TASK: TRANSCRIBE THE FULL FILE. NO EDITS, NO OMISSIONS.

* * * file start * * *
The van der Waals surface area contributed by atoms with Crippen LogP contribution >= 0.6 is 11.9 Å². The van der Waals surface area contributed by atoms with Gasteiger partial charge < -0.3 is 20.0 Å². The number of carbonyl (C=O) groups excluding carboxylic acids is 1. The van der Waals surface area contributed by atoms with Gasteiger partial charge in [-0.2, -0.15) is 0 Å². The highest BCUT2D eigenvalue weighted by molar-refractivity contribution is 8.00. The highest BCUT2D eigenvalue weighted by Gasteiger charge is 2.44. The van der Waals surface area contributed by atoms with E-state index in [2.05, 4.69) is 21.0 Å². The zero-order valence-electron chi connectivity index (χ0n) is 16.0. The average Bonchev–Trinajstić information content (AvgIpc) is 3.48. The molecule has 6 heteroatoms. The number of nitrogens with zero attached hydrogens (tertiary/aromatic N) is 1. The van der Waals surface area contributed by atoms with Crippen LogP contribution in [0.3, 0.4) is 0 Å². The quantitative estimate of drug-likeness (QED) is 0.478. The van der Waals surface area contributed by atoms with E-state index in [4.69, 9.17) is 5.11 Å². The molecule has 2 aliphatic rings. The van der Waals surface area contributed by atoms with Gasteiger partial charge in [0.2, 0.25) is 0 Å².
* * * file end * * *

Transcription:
The van der Waals surface area contributed by atoms with Crippen LogP contribution >= 0.6 is 11.9 Å². The van der Waals surface area contributed by atoms with Gasteiger partial charge < -0.3 is 20.0 Å². The number of carbonyl (C=O) groups excluding carboxylic acids is 1. The van der Waals surface area contributed by atoms with Gasteiger partial charge in [-0.2, -0.15) is 0 Å². The highest BCUT2D eigenvalue weighted by molar-refractivity contribution is 8.00. The highest BCUT2D eigenvalue weighted by Gasteiger charge is 2.44. The van der Waals surface area contributed by atoms with E-state index in [2.05, 4.69) is 21.0 Å². The zero-order valence-electron chi connectivity index (χ0n) is 16.0. The average Bonchev–Trinajstić information content (AvgIpc) is 3.48. The molecule has 6 heteroatoms. The number of nitrogens with zero attached hydrogens (tertiary/aromatic N) is 1. The van der Waals surface area contributed by atoms with Crippen LogP contribution in [0.3, 0.4) is 0 Å². The quantitative estimate of drug-likeness (QED) is 0.478. The van der Waals surface area contributed by atoms with E-state index in [4.69, 9.17) is 5.11 Å². The molecule has 2 aliphatic rings. The van der Waals surface area contributed by atoms with Gasteiger partial charge in [0.2, 0.25) is 0 Å².